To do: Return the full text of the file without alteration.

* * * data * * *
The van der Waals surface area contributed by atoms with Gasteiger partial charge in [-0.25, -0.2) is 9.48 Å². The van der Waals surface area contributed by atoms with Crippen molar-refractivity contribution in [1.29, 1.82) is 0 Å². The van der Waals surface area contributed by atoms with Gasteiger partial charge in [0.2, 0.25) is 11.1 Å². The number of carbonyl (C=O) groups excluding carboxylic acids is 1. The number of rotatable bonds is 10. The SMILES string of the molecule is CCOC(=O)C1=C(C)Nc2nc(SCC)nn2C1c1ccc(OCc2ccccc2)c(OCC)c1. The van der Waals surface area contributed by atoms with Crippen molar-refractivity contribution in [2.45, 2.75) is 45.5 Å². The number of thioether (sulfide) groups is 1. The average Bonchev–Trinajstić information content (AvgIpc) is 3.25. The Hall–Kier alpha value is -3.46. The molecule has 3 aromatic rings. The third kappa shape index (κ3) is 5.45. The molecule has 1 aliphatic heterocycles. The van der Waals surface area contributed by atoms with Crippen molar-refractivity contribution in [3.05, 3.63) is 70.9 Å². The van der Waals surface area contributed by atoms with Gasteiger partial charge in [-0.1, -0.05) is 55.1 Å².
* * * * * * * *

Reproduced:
The van der Waals surface area contributed by atoms with Gasteiger partial charge in [-0.25, -0.2) is 9.48 Å². The van der Waals surface area contributed by atoms with Crippen molar-refractivity contribution in [1.29, 1.82) is 0 Å². The van der Waals surface area contributed by atoms with Gasteiger partial charge in [0.2, 0.25) is 11.1 Å². The number of carbonyl (C=O) groups excluding carboxylic acids is 1. The number of rotatable bonds is 10. The SMILES string of the molecule is CCOC(=O)C1=C(C)Nc2nc(SCC)nn2C1c1ccc(OCc2ccccc2)c(OCC)c1. The van der Waals surface area contributed by atoms with Crippen molar-refractivity contribution in [2.45, 2.75) is 45.5 Å². The number of thioether (sulfide) groups is 1. The average Bonchev–Trinajstić information content (AvgIpc) is 3.25. The Hall–Kier alpha value is -3.46. The molecule has 3 aromatic rings. The third kappa shape index (κ3) is 5.45. The molecule has 1 aliphatic heterocycles. The van der Waals surface area contributed by atoms with Crippen molar-refractivity contribution in [3.05, 3.63) is 70.9 Å². The van der Waals surface area contributed by atoms with Gasteiger partial charge in [-0.1, -0.05) is 55.1 Å².